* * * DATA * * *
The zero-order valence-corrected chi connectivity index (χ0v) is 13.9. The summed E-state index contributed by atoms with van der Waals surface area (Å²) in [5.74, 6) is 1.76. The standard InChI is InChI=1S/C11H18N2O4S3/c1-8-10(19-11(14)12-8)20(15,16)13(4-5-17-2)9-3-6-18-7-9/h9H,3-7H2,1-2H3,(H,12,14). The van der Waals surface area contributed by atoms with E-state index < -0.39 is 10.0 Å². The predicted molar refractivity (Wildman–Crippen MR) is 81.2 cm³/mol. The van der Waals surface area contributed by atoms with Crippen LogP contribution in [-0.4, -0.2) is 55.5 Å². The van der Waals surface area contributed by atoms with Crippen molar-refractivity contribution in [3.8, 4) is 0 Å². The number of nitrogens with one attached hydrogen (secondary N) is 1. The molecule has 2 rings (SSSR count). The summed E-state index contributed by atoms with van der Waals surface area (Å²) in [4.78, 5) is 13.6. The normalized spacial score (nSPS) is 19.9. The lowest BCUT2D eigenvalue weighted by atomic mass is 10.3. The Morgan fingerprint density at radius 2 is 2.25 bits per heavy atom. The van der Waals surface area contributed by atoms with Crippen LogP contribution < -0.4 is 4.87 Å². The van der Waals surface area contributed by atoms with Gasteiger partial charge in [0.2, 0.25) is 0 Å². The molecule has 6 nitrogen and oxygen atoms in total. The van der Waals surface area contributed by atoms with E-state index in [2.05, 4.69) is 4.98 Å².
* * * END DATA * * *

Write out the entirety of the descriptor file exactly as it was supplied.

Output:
The zero-order valence-corrected chi connectivity index (χ0v) is 13.9. The summed E-state index contributed by atoms with van der Waals surface area (Å²) in [5.74, 6) is 1.76. The standard InChI is InChI=1S/C11H18N2O4S3/c1-8-10(19-11(14)12-8)20(15,16)13(4-5-17-2)9-3-6-18-7-9/h9H,3-7H2,1-2H3,(H,12,14). The van der Waals surface area contributed by atoms with E-state index < -0.39 is 10.0 Å². The predicted molar refractivity (Wildman–Crippen MR) is 81.2 cm³/mol. The van der Waals surface area contributed by atoms with Crippen LogP contribution in [-0.4, -0.2) is 55.5 Å². The van der Waals surface area contributed by atoms with Crippen molar-refractivity contribution in [3.8, 4) is 0 Å². The number of nitrogens with one attached hydrogen (secondary N) is 1. The molecule has 2 rings (SSSR count). The summed E-state index contributed by atoms with van der Waals surface area (Å²) in [4.78, 5) is 13.6. The normalized spacial score (nSPS) is 19.9. The lowest BCUT2D eigenvalue weighted by atomic mass is 10.3. The Morgan fingerprint density at radius 2 is 2.25 bits per heavy atom. The van der Waals surface area contributed by atoms with Crippen LogP contribution < -0.4 is 4.87 Å². The van der Waals surface area contributed by atoms with Gasteiger partial charge in [0.2, 0.25) is 0 Å². The molecule has 6 nitrogen and oxygen atoms in total. The van der Waals surface area contributed by atoms with E-state index in [2.05, 4.69) is 4.98 Å².